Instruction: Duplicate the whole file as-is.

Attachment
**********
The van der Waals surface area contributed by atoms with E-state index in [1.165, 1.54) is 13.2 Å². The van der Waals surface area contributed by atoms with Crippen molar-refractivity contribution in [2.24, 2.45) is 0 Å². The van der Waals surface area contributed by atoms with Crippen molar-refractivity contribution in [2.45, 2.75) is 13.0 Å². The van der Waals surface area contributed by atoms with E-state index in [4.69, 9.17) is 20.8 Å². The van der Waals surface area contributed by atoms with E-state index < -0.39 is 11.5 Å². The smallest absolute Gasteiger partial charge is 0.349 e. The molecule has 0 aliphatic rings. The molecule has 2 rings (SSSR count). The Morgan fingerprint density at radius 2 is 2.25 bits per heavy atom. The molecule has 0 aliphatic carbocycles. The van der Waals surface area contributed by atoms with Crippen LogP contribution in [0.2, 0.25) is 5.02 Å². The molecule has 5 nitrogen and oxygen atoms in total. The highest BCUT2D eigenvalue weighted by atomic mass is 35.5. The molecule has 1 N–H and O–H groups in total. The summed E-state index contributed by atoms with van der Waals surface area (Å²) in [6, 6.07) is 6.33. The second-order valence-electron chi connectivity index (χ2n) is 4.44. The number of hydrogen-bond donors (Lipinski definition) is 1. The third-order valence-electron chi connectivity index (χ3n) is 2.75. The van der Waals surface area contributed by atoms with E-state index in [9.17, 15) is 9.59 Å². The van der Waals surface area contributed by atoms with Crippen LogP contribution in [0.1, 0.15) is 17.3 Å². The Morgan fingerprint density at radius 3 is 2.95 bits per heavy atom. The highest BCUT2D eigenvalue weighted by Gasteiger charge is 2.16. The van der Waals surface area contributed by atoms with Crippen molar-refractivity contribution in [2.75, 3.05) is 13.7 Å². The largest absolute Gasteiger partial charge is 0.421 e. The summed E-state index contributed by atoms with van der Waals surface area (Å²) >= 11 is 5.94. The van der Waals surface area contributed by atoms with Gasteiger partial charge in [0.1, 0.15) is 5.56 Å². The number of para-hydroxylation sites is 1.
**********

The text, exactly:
The van der Waals surface area contributed by atoms with E-state index in [1.165, 1.54) is 13.2 Å². The van der Waals surface area contributed by atoms with Crippen molar-refractivity contribution in [2.24, 2.45) is 0 Å². The van der Waals surface area contributed by atoms with Crippen molar-refractivity contribution in [2.45, 2.75) is 13.0 Å². The van der Waals surface area contributed by atoms with E-state index in [4.69, 9.17) is 20.8 Å². The van der Waals surface area contributed by atoms with E-state index < -0.39 is 11.5 Å². The smallest absolute Gasteiger partial charge is 0.349 e. The molecule has 0 aliphatic rings. The molecule has 2 rings (SSSR count). The Morgan fingerprint density at radius 2 is 2.25 bits per heavy atom. The molecule has 0 aliphatic carbocycles. The van der Waals surface area contributed by atoms with Crippen LogP contribution in [0.2, 0.25) is 5.02 Å². The molecule has 5 nitrogen and oxygen atoms in total. The highest BCUT2D eigenvalue weighted by atomic mass is 35.5. The molecule has 1 N–H and O–H groups in total. The summed E-state index contributed by atoms with van der Waals surface area (Å²) in [6, 6.07) is 6.33. The second-order valence-electron chi connectivity index (χ2n) is 4.44. The number of hydrogen-bond donors (Lipinski definition) is 1. The third-order valence-electron chi connectivity index (χ3n) is 2.75. The van der Waals surface area contributed by atoms with E-state index in [9.17, 15) is 9.59 Å². The van der Waals surface area contributed by atoms with Crippen LogP contribution in [0.1, 0.15) is 17.3 Å². The Morgan fingerprint density at radius 3 is 2.95 bits per heavy atom. The highest BCUT2D eigenvalue weighted by Gasteiger charge is 2.16. The van der Waals surface area contributed by atoms with Crippen molar-refractivity contribution in [2.75, 3.05) is 13.7 Å². The largest absolute Gasteiger partial charge is 0.421 e. The summed E-state index contributed by atoms with van der Waals surface area (Å²) >= 11 is 5.94. The van der Waals surface area contributed by atoms with Gasteiger partial charge in [0.1, 0.15) is 5.56 Å². The number of para-hydroxylation sites is 1.